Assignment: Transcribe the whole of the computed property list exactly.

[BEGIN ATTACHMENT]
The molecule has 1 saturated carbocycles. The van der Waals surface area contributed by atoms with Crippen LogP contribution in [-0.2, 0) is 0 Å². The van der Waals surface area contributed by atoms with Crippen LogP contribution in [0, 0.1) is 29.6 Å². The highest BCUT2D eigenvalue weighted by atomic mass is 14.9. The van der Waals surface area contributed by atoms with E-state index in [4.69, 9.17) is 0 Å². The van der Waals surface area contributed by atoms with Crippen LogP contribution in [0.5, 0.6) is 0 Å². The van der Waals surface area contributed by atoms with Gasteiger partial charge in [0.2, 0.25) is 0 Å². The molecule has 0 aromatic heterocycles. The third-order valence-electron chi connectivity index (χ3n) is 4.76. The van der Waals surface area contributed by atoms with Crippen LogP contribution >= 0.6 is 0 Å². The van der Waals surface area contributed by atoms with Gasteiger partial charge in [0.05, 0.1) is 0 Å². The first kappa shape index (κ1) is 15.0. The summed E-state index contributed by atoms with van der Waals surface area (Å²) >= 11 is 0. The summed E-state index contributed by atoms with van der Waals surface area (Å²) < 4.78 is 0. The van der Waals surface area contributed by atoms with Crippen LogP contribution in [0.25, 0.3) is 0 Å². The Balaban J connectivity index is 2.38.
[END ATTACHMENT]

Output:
The molecule has 1 saturated carbocycles. The van der Waals surface area contributed by atoms with Crippen LogP contribution in [-0.2, 0) is 0 Å². The van der Waals surface area contributed by atoms with Crippen LogP contribution in [0, 0.1) is 29.6 Å². The highest BCUT2D eigenvalue weighted by atomic mass is 14.9. The van der Waals surface area contributed by atoms with E-state index in [4.69, 9.17) is 0 Å². The van der Waals surface area contributed by atoms with Crippen LogP contribution in [0.5, 0.6) is 0 Å². The van der Waals surface area contributed by atoms with Gasteiger partial charge in [0.2, 0.25) is 0 Å². The molecule has 0 aromatic heterocycles. The third-order valence-electron chi connectivity index (χ3n) is 4.76. The van der Waals surface area contributed by atoms with Crippen LogP contribution >= 0.6 is 0 Å². The van der Waals surface area contributed by atoms with Gasteiger partial charge in [0.05, 0.1) is 0 Å². The first kappa shape index (κ1) is 15.0. The summed E-state index contributed by atoms with van der Waals surface area (Å²) >= 11 is 0. The summed E-state index contributed by atoms with van der Waals surface area (Å²) < 4.78 is 0. The van der Waals surface area contributed by atoms with Crippen LogP contribution in [0.25, 0.3) is 0 Å². The Balaban J connectivity index is 2.38.